Before the men lay down, she came up to them on the roof and said to the men, “I know that the Lord has given you the land, and that the fear of you has fallen upon us, and that all the inhabitants of the land melt away before you. 10 For we have heard how the Lord dried up the water of the Red Sea before you when you came out of Egypt, and what you did to the two kings of the Amorites who were beyond the Jordan, to Sihon and Og, whom you devoted to destruction. 11 And as soon as we heard it, our hearts melted, and there was no spirit left in any man because of you, for the Lord your God, he is God in the heavens above and on the earth beneath. 12 Now then, please swear to me by the Lord that, as I have dealt kindly with you, you also will deal kindly with my father's house, and give me a sure sign 13 that you will save alive my father and mother, my brothers and sisters, and all who belong to them, and deliver our lives from death.” 14 And the men said to her, “Our life for yours even to death! If you do not tell this business of ours, then when the Lord gives us the land we will deal kindly and faithfully with you.”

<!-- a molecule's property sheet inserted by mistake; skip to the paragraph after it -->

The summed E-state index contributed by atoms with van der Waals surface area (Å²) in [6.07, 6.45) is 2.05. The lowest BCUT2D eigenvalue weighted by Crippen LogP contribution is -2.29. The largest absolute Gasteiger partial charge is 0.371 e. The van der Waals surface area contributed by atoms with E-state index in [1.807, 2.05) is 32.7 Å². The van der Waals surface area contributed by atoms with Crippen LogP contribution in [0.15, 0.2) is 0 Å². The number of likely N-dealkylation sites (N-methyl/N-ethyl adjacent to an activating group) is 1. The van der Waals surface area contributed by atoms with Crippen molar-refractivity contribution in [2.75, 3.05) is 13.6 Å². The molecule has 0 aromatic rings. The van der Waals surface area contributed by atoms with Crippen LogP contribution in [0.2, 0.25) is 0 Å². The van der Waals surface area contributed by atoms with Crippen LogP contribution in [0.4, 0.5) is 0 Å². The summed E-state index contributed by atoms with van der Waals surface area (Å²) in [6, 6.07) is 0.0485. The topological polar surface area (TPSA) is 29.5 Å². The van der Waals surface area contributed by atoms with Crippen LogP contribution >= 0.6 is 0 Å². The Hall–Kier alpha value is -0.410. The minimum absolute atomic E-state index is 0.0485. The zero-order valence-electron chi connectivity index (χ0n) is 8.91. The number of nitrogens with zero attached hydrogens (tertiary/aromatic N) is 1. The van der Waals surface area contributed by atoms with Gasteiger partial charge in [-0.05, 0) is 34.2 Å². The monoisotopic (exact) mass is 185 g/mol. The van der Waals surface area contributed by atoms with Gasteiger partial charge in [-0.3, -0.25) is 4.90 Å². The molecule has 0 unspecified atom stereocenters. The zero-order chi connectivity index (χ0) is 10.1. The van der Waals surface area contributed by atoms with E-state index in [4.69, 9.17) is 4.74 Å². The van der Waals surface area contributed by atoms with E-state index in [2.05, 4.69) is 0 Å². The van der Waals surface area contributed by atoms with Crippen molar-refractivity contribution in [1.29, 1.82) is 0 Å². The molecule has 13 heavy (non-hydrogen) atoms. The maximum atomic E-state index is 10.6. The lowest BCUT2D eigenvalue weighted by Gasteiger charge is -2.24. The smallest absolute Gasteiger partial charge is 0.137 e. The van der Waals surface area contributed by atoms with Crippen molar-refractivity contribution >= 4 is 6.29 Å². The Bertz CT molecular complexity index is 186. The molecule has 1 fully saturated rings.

15 Then she let them down by a rope through the window, for her house was built into the city wall, so that she lived in the wall. 16 And she said to them, “Go into the hills, or the pursuers will encounter you, and hide there three days until the pursuers have returned. Then afterward you may go your way.” 17 The men said to her, “We will be guiltless with respect to this oath of yours that you have made us swear. 18 Behold, when we come into the land, you shall tie this scarlet cord in the window through which you let us down, and you shall gather into your house your father and mother, your brothers, and all your father's household. 19 Then if anyone goes out of the doors of your house into the street, his blood shall be on his own head, and we shall be guiltless. But if a hand is laid on anyone who is with you in the house, his blood shall be on our head. 20 But if you tell this business of ours, then we shall be guiltless with respect to your oath that you have made us swear.” 21 And she said, “According to your words, so be it.” Then she sent them away, and they departed. And she tied the scarlet cord in the window.